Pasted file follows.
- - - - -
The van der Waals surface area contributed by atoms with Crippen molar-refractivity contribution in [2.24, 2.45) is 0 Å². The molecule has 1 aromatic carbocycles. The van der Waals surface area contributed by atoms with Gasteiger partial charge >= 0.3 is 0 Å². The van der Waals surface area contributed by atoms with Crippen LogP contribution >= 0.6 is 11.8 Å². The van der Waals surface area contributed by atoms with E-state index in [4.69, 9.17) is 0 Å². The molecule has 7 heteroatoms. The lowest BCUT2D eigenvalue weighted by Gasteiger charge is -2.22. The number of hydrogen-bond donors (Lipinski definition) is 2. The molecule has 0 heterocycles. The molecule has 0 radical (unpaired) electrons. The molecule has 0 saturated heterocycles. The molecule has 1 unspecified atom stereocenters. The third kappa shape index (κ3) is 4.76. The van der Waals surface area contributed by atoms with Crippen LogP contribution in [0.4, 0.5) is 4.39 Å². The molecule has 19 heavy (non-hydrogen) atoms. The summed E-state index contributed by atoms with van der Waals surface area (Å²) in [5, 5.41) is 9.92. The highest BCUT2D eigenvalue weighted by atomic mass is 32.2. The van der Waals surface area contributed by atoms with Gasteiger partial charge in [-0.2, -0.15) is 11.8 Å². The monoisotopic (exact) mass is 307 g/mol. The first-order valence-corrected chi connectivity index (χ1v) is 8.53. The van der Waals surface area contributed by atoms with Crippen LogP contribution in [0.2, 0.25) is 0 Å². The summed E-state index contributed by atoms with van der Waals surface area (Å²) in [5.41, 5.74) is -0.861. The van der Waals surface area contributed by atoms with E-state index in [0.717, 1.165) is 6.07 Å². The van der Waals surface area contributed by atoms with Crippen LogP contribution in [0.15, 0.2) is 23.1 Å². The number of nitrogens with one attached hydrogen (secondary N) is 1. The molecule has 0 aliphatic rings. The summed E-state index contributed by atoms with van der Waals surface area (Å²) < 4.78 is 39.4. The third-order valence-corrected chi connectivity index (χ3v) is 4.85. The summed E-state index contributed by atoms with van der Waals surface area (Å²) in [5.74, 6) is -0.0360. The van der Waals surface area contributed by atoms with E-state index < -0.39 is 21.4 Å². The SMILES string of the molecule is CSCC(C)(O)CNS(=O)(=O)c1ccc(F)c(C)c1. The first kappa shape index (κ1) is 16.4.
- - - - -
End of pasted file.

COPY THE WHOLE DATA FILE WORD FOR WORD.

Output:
The van der Waals surface area contributed by atoms with Crippen molar-refractivity contribution in [2.24, 2.45) is 0 Å². The molecule has 1 aromatic carbocycles. The van der Waals surface area contributed by atoms with Gasteiger partial charge >= 0.3 is 0 Å². The van der Waals surface area contributed by atoms with Crippen LogP contribution >= 0.6 is 11.8 Å². The van der Waals surface area contributed by atoms with E-state index in [4.69, 9.17) is 0 Å². The molecule has 7 heteroatoms. The lowest BCUT2D eigenvalue weighted by Gasteiger charge is -2.22. The number of hydrogen-bond donors (Lipinski definition) is 2. The molecule has 0 heterocycles. The molecule has 0 radical (unpaired) electrons. The molecule has 0 saturated heterocycles. The molecule has 1 unspecified atom stereocenters. The third kappa shape index (κ3) is 4.76. The van der Waals surface area contributed by atoms with Crippen LogP contribution in [0.4, 0.5) is 4.39 Å². The molecule has 19 heavy (non-hydrogen) atoms. The summed E-state index contributed by atoms with van der Waals surface area (Å²) in [5, 5.41) is 9.92. The highest BCUT2D eigenvalue weighted by atomic mass is 32.2. The van der Waals surface area contributed by atoms with Gasteiger partial charge in [-0.2, -0.15) is 11.8 Å². The monoisotopic (exact) mass is 307 g/mol. The first-order valence-corrected chi connectivity index (χ1v) is 8.53. The van der Waals surface area contributed by atoms with Crippen LogP contribution in [0.2, 0.25) is 0 Å². The summed E-state index contributed by atoms with van der Waals surface area (Å²) in [5.41, 5.74) is -0.861. The van der Waals surface area contributed by atoms with E-state index in [0.717, 1.165) is 6.07 Å². The van der Waals surface area contributed by atoms with Crippen LogP contribution in [0.15, 0.2) is 23.1 Å². The number of nitrogens with one attached hydrogen (secondary N) is 1. The molecule has 0 aliphatic rings. The summed E-state index contributed by atoms with van der Waals surface area (Å²) < 4.78 is 39.4. The third-order valence-corrected chi connectivity index (χ3v) is 4.85. The summed E-state index contributed by atoms with van der Waals surface area (Å²) in [5.74, 6) is -0.0360. The van der Waals surface area contributed by atoms with E-state index < -0.39 is 21.4 Å². The SMILES string of the molecule is CSCC(C)(O)CNS(=O)(=O)c1ccc(F)c(C)c1. The first kappa shape index (κ1) is 16.4.